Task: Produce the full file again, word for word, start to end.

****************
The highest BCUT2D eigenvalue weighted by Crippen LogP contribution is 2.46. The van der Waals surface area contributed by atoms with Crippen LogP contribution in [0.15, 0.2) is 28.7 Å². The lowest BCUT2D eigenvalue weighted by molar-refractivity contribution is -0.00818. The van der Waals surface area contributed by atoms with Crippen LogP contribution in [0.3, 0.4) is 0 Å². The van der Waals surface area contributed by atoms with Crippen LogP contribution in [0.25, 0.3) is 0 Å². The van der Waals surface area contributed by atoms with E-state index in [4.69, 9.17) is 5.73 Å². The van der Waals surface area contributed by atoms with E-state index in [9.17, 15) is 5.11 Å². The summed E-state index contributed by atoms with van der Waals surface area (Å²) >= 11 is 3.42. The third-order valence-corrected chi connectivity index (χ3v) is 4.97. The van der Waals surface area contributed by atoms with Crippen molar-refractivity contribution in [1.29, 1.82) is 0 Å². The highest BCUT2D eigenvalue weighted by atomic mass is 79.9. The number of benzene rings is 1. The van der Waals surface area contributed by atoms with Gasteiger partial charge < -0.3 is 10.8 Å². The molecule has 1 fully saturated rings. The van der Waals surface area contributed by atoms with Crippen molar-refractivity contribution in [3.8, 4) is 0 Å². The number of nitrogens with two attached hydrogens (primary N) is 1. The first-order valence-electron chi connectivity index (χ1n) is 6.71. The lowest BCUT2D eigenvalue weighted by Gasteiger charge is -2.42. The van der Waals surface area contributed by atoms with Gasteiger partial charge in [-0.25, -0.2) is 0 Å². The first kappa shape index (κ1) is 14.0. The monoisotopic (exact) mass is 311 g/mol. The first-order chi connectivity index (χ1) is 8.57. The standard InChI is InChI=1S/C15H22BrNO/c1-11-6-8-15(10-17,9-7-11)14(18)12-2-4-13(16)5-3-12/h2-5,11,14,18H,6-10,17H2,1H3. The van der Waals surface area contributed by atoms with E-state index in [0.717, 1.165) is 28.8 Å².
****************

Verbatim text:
The highest BCUT2D eigenvalue weighted by Crippen LogP contribution is 2.46. The van der Waals surface area contributed by atoms with Crippen LogP contribution in [0.15, 0.2) is 28.7 Å². The lowest BCUT2D eigenvalue weighted by molar-refractivity contribution is -0.00818. The van der Waals surface area contributed by atoms with Crippen LogP contribution in [0.3, 0.4) is 0 Å². The van der Waals surface area contributed by atoms with Crippen LogP contribution in [0.25, 0.3) is 0 Å². The van der Waals surface area contributed by atoms with E-state index in [4.69, 9.17) is 5.73 Å². The van der Waals surface area contributed by atoms with E-state index in [9.17, 15) is 5.11 Å². The summed E-state index contributed by atoms with van der Waals surface area (Å²) >= 11 is 3.42. The third-order valence-corrected chi connectivity index (χ3v) is 4.97. The van der Waals surface area contributed by atoms with Crippen molar-refractivity contribution in [1.29, 1.82) is 0 Å². The highest BCUT2D eigenvalue weighted by atomic mass is 79.9. The number of benzene rings is 1. The van der Waals surface area contributed by atoms with Gasteiger partial charge < -0.3 is 10.8 Å². The molecule has 1 fully saturated rings. The van der Waals surface area contributed by atoms with Crippen molar-refractivity contribution in [3.8, 4) is 0 Å². The number of nitrogens with two attached hydrogens (primary N) is 1. The first-order valence-electron chi connectivity index (χ1n) is 6.71. The lowest BCUT2D eigenvalue weighted by Gasteiger charge is -2.42. The van der Waals surface area contributed by atoms with Gasteiger partial charge in [-0.25, -0.2) is 0 Å². The first kappa shape index (κ1) is 14.0. The monoisotopic (exact) mass is 311 g/mol. The first-order chi connectivity index (χ1) is 8.57. The standard InChI is InChI=1S/C15H22BrNO/c1-11-6-8-15(10-17,9-7-11)14(18)12-2-4-13(16)5-3-12/h2-5,11,14,18H,6-10,17H2,1H3. The van der Waals surface area contributed by atoms with E-state index in [0.717, 1.165) is 28.8 Å².